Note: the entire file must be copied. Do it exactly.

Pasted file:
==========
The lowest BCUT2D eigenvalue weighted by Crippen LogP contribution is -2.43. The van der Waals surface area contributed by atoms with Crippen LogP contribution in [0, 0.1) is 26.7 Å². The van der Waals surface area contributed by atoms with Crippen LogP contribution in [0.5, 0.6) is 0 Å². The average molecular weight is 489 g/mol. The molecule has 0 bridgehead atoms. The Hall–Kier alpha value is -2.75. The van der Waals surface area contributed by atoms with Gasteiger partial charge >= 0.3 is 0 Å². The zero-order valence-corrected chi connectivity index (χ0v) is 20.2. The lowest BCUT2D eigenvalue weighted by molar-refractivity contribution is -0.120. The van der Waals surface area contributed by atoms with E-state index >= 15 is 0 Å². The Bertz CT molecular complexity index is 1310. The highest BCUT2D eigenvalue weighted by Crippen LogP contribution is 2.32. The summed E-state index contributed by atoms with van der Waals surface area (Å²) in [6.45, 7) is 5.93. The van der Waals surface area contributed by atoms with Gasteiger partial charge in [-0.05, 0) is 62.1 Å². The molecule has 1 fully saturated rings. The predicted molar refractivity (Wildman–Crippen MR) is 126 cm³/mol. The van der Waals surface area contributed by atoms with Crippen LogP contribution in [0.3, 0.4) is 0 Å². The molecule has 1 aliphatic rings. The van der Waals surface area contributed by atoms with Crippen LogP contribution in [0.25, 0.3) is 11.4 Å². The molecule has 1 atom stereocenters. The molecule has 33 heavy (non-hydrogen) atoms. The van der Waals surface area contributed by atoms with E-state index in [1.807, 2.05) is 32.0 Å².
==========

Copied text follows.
The lowest BCUT2D eigenvalue weighted by Crippen LogP contribution is -2.43. The van der Waals surface area contributed by atoms with Crippen LogP contribution in [0, 0.1) is 26.7 Å². The van der Waals surface area contributed by atoms with Crippen LogP contribution in [0.5, 0.6) is 0 Å². The average molecular weight is 489 g/mol. The molecule has 0 bridgehead atoms. The Hall–Kier alpha value is -2.75. The van der Waals surface area contributed by atoms with Gasteiger partial charge >= 0.3 is 0 Å². The zero-order valence-corrected chi connectivity index (χ0v) is 20.2. The lowest BCUT2D eigenvalue weighted by molar-refractivity contribution is -0.120. The van der Waals surface area contributed by atoms with E-state index >= 15 is 0 Å². The Bertz CT molecular complexity index is 1310. The highest BCUT2D eigenvalue weighted by Crippen LogP contribution is 2.32. The summed E-state index contributed by atoms with van der Waals surface area (Å²) in [6.45, 7) is 5.93. The van der Waals surface area contributed by atoms with Gasteiger partial charge in [-0.05, 0) is 62.1 Å². The molecule has 1 fully saturated rings. The predicted molar refractivity (Wildman–Crippen MR) is 126 cm³/mol. The van der Waals surface area contributed by atoms with Crippen LogP contribution in [0.3, 0.4) is 0 Å². The molecule has 1 aliphatic rings. The van der Waals surface area contributed by atoms with Crippen LogP contribution in [0.25, 0.3) is 11.4 Å². The molecule has 1 atom stereocenters. The molecule has 33 heavy (non-hydrogen) atoms. The van der Waals surface area contributed by atoms with E-state index in [1.807, 2.05) is 32.0 Å².